Published February 12, 2013
The WC-130J Hercules is a high-wing, medium-range aircraft used in weather reconnaissance missions. This plane is a C-130J transport configured with palletized weather instrumentation for penetration of tropical disturbances and storms, hurricanes and winter storms to obtain data on movement, size and intensity. The WC-130J is the weather data collection platform for the 53rd Weather Reconnaissance Squadron.
The aircraft is capable of staying aloft almost 18 hours at an optimum cruise speed of more than 300 mph. An average weather reconnaissance mission lasts 11 hours and covers almost 3,500 miles. The crew collects and reports weather data as often as every minute.
The WC-130J carries a minimal crew of five: pilot, co-pilot, navigator, aerial reconnaissance weather officer and weather reconnaissance loadmaster. The crew and the aircraft are assigned to the 53rd WRS, an Air Force Reserve Command unit assigned to the 403rd Wing at Keesler Air Force Base, Miss. The 53rd WRS, known as the Hurricane Hunters, is responsible for hurricane reconnaissance missions in the Atlantic Ocean, the Caribbean Sea, the Gulf of Mexico and the eastern and central Pacific Ocean areas.
From the front of the cargo compartment, the Aerial Reconnaissance Weather Officer operates the computerized weather reconnaissance equipment and acts as flight director in the storm environment. The weather officer also evaluates other meteorological conditions such as turbulence, icing, visibility, cloud types and amounts, and ocean surface winds. The ARWO uses the equipment to determine the storm's center and analyze atmospheric conditions such as pressure, temperature, dew point and wind speed. This data is sent in real time via satellite link to the National Hurricane Center in Miami, FL.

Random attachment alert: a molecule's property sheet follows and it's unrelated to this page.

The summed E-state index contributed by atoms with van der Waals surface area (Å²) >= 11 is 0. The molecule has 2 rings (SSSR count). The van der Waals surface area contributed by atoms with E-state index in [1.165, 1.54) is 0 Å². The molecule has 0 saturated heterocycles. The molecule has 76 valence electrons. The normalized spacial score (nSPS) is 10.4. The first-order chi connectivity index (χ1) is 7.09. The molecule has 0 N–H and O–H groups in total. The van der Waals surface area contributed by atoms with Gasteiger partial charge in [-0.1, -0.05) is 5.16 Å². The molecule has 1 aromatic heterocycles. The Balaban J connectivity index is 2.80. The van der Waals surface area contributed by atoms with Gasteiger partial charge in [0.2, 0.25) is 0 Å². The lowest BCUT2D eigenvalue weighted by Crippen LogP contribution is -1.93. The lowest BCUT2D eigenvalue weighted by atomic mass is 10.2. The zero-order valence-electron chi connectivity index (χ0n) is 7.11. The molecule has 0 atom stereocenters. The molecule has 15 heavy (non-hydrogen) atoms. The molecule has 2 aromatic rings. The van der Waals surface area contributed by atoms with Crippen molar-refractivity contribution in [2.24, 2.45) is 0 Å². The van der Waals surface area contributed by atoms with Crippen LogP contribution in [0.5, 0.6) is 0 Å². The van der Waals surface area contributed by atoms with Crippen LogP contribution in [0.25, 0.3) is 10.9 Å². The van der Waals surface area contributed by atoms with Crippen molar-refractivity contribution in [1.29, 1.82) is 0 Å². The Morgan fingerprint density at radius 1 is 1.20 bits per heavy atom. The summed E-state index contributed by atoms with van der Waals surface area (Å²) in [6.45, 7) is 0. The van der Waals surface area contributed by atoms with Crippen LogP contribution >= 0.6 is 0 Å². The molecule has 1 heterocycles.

In May 2007, the WC-130J was equipped with the Stepped-Frequency Microwave Radiometer, a state of the art instrument which continuously measures the surface winds and rainfall rates below the aircraft. This data is critical in mapping the surface wind environment below the aircraft and provides enhanced surface wind information to the National Hurricane Center.
Another critical piece of weather equipment on board the WC-130J is the dropsonde system. The GPS Dropsonde Windfinding System is a cylindrically-shaped instrument about 16 inches long and 3.5 inches in diameter and weighs approximately 2.5 pounds. The dropsonde is equipped with a high frequency radio. The instrument is dropped within the eye and eyewall of hurricanes and provides a direct reading of surface pressure. As the instrument descends to the sea surface, it measures and relays to the aircraft a vertical atmospheric profile of the temperature, humidity and barometric pressure and wind data. The dropsonde is slowed and stabilized by a small parachute. The Dropsonde System Operator receives, analyzes and encodes the data for transmission via satellite.
The WC-130J provides data vital to tropical cyclone forecasting. The WC-130J usually penetrates hurricanes at an altitude of approximately 10,000 feet to collect meteorological data in the vortex, or eye, of the storm. The aircraft normally flies a radius of about 105 miles from the vortex to collect detailed data about the structure of the tropical cyclone.
The information collected makes possible advance warning of hurricanes and increases the accuracy of hurricane predictions and warnings by as much as 20 percent. Collected data is relayed directly to the National Hurricane Center, in Miami, a Department of Commerce weather agency that tracks hurricanes and is responsible to provide warning services in the Atlantic and Pacific oceans.
Primary function: Weather Reconnaissance
Primary contractor: Lockheed-Martin
Power plant/manufacturer: Four Rolls-Royce AE 2100D3 turboprops
Horsepower: More than 4,700 horsepower each engine
Length: 97 feet, 9 inches (29.3 meters)
Height: 38 feet, 10 inches (11. 9 meters)
Wingspan: 132 feet, 7 inches (39.7 meters)
Speed: 417 mph/362 ktas (Mach 0.59) at 22,000 feet (6,706 meters)
Ceiling: 28,000 feet (8,615 meters) with 42,000 pounds (19,090 kilograms) payload
Maximum Range with 35,000 pound payload: 1,841 miles (1,600 nautical miles)
Maximum takeoff weight: 155,000 pounds (69,750 kilograms)
Crew: Five (pilot, co-pilot, a navigator, aerial reconnaissance weather officer, and weather reconnaissance loadmaster)